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Borrowed from Latin depositus, past participle of depono (put down). Doublet of depot.



deposit (plural deposits)

  1. (geology) Sediment or rock that is not native to its present location or is different from the surrounding material. Sometimes refers to ore or gems.
  2. That which is placed anywhere, or in anyone's hands, for safekeeping; something entrusted to the care of another.
  3. (banking) Money placed in an account.
  4. Anything left behind on a surface.
    a mineral deposit
    a deposit of seaweed on the shore
    a deposit of jam on my countertop
  5. (finance) A sum of money or other asset given as an initial payment, to show good faith, or to reserve something for purchase.
    They put down a deposit on the apartment.
  6. A sum of money given as a security for a borrowed item, which will be given back when the item is returned, e.g. a bottle deposit or can deposit
  7. A place of deposit; a depository.

Derived termsEdit

Related termsEdit


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See alsoEdit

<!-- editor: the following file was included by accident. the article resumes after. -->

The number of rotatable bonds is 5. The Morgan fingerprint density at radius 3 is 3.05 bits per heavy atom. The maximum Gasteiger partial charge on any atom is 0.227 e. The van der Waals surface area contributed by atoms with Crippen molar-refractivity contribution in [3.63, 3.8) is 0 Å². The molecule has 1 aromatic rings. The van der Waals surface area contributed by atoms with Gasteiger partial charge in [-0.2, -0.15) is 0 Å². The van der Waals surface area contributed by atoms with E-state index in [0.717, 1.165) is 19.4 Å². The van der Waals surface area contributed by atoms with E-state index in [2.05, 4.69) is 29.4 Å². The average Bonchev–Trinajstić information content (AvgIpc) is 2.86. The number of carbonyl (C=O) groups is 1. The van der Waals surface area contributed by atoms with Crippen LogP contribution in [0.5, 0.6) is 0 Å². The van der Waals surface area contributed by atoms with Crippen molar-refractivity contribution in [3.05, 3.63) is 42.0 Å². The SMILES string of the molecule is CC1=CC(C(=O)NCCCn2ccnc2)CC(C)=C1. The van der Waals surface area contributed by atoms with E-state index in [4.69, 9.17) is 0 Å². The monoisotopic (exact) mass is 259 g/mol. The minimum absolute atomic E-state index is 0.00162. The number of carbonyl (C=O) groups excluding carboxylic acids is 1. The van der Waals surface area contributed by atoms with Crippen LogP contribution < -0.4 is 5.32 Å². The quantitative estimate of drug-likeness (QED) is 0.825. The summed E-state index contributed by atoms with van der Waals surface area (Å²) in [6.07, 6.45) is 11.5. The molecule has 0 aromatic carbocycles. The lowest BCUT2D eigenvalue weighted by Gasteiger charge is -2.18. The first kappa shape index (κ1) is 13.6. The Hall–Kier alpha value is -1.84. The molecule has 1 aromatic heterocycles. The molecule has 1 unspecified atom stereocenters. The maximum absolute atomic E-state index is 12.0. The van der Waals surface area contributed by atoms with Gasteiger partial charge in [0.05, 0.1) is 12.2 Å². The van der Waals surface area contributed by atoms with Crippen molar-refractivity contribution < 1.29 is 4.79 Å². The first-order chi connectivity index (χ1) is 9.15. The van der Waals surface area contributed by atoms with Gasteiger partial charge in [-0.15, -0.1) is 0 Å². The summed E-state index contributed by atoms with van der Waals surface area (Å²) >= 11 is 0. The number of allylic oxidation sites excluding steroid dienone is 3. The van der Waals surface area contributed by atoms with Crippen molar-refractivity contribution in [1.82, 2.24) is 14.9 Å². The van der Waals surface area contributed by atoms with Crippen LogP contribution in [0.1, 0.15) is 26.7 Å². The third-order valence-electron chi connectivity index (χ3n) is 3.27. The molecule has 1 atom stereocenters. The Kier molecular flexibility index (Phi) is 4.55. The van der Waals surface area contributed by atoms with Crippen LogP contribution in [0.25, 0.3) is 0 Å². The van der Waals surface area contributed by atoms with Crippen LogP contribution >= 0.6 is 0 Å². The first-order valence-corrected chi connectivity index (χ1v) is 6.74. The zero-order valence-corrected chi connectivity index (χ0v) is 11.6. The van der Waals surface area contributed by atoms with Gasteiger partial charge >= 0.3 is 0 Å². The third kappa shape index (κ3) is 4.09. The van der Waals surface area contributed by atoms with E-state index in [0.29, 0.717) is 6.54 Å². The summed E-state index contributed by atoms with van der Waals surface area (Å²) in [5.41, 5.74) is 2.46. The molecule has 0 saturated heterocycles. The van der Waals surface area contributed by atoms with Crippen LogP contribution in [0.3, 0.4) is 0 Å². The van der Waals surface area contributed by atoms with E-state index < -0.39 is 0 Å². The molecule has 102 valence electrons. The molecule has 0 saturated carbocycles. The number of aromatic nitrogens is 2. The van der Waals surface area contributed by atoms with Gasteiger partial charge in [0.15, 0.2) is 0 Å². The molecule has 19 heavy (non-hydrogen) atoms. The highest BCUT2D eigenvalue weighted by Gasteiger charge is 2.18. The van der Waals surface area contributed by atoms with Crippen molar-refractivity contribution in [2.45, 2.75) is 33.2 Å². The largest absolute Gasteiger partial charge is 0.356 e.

deposit (third-person singular simple present deposits, present participle depositing, simple past and past participle deposited)

  1. (transitive) To lay down; to place; to put.
    A crocodile deposits her eggs in the sand.
    The waters deposited a rich alluvium.
    • 1660, Jeremy Taylor, Ductor Dubitantium, or the Rule of Conscience in All Her General Measures; [], volume (please specify |volume=I or II), London: [] James Flesher, for Richard Royston [], →OCLC:
      This fear is deposited in conscience.
  2. To lay up or away for safekeeping; to put up; to store.
    to deposit goods in a warehouse
  3. To entrust one's assets to the care of another. Sometimes done as collateral.
  4. (transitive) To put money or funds into an account.
    I had to deposit two months' rent into my landlord's account before he gave me the keys.
  5. To lay aside; to rid oneself of.
    • 1654, Henry Hammond, Of Schism: or a Defence of the Church of England
      reform and deposit his error